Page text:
By the time I reached out to this church I was desperately depressed, alone, isolated and in need of a serious kick in the ass. My new congregation provided the kick. I became deeply involved, as my body would allow, in our Unitarian-Universalist heritage of social justice. I worked as best I could on immigrant concerns, especially the break-up of immigrant families, as well as issues of poverty.

In the bargain I gained two very close friends whom I cherished and who looked after me. It was these friendships that stood in the way of my downward spiral. As I became more attached to the church and its wider missions of social justice, I began my climb out of despair and, yes, even pain.

I asked myself whether it was the Unitarian-Universalist tenants that claimed my allegiance or was it the like-minded progressive community that so appealed to me. I decided it was both, but with a heavy emphasis on my fellow travelers.

Now that we’ve moved back to Chicago, I’ve become involved with the First Unitarian-Universalist in Hyde Park and have become involved in a reading and writing program to help kids keep out of the clutches of my hometown’s ubiquitous gangs. I am also involving myself in my church’s social justice committee to combat racism. At the same time, I write when I can for a gun control group seeking sane gun laws.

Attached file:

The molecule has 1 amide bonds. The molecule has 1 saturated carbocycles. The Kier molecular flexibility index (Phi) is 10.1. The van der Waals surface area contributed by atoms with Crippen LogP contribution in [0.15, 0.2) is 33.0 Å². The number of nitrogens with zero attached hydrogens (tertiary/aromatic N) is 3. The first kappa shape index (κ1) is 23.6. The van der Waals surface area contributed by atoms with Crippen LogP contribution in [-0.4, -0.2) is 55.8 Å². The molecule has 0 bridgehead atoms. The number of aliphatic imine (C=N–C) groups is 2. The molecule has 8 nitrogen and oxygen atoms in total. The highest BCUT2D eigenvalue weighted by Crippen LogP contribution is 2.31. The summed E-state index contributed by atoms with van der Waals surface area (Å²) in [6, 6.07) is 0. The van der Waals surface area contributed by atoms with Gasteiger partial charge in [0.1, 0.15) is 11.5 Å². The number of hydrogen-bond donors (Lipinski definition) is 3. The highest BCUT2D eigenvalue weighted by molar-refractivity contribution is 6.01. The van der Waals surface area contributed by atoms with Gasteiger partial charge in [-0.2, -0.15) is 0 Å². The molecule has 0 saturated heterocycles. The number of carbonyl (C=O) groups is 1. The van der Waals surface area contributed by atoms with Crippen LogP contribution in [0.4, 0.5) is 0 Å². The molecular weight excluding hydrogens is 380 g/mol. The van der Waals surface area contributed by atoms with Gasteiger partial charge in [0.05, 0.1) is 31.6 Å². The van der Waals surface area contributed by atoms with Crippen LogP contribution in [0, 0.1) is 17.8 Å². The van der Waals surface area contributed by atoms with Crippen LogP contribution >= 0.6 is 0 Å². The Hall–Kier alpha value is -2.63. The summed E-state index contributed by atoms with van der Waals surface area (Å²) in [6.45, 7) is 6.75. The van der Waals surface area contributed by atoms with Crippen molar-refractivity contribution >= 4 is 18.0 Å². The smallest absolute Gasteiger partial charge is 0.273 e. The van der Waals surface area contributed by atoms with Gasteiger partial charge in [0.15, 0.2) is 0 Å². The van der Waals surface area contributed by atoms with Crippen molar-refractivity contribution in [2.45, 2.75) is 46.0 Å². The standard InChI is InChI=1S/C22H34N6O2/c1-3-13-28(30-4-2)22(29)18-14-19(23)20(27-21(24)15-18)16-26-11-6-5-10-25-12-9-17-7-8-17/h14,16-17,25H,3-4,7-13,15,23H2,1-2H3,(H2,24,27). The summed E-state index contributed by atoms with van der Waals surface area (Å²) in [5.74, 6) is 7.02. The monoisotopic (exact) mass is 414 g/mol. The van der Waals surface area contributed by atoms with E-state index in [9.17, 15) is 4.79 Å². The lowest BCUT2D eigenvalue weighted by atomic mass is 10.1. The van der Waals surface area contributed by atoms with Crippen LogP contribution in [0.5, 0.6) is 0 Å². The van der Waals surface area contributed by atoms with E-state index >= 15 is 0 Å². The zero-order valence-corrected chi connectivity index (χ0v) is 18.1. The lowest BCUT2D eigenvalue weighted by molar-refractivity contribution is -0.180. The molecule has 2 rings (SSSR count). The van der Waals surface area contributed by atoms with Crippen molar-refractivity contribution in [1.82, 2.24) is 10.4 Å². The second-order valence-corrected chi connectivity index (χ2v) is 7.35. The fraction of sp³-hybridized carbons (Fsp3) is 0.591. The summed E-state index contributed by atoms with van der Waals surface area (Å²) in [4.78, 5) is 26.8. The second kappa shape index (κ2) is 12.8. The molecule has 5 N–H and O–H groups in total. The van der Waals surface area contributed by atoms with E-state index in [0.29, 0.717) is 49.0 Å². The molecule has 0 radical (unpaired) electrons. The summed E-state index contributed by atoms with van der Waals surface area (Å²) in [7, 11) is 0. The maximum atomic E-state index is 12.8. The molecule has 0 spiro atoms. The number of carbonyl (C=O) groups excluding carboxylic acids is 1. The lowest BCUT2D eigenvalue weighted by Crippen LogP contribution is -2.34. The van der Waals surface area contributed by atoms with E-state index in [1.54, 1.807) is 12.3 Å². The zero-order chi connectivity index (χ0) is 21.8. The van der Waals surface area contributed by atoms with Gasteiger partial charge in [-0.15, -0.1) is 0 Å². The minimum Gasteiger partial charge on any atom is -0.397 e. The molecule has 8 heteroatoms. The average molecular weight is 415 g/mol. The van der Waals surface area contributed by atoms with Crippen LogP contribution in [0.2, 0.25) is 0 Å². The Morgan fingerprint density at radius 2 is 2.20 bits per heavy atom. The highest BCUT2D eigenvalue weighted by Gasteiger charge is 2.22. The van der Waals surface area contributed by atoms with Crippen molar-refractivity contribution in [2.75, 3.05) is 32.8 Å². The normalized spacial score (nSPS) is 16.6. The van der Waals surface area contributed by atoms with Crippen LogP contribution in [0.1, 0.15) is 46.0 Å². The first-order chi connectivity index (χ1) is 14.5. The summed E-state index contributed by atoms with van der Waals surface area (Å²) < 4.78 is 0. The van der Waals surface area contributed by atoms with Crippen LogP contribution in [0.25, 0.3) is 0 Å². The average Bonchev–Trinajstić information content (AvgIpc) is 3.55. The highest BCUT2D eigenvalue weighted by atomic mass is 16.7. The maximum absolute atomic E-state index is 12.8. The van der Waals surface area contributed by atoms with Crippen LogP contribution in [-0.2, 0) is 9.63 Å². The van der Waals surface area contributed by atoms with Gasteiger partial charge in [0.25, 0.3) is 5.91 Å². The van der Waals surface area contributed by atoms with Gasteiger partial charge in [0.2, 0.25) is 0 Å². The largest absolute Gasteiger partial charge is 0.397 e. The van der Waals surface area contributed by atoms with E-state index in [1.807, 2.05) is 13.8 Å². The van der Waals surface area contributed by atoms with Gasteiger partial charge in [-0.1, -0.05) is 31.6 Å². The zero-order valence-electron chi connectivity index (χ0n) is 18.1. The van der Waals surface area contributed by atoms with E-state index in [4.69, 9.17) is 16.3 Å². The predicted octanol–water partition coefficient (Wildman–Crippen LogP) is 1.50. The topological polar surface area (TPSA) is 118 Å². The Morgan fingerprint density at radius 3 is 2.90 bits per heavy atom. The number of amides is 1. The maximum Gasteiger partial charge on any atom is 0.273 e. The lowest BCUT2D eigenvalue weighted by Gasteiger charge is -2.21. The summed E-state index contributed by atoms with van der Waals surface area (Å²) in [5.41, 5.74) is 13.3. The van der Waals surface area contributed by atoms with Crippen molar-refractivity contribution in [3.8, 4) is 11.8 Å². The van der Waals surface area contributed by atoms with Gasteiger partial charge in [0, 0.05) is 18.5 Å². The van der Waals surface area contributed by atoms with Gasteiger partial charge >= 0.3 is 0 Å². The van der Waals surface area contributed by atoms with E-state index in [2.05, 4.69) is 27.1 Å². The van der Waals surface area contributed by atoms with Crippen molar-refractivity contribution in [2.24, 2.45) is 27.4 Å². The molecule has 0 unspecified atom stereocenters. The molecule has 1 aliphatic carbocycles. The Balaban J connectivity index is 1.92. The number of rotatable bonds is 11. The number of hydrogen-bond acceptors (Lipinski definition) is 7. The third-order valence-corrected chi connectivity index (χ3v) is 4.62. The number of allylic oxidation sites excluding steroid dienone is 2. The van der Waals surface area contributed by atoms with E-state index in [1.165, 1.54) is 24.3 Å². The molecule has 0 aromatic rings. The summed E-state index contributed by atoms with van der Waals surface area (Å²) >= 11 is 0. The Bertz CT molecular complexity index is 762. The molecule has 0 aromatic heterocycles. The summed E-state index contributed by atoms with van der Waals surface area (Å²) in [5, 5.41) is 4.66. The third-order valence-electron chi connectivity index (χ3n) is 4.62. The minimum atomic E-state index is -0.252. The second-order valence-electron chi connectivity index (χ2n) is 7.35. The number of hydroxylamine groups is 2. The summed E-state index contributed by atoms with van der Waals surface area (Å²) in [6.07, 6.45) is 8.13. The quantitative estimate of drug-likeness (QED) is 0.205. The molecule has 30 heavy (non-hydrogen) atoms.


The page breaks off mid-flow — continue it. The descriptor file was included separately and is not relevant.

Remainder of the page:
But mostly it’s the people like me struggling with the meaning of their lives where I find the most support for my ailing body and soul.

For me, religion is the people I’ve grown to care for and love — who’ve repaid me with a lessening of pain and an anchoring in a loving, outward facing community.

This has been lifesaving. It might be for you, too.

Mark Maginn

Mark Maginn

Mark Maginn lives in Chicago where he is a poet, writer and social justice activist. Mark suffers from chronic pain and was a longtime volunteer with the American Pain Foundation. His blog “Left Eye Blind” can be found here.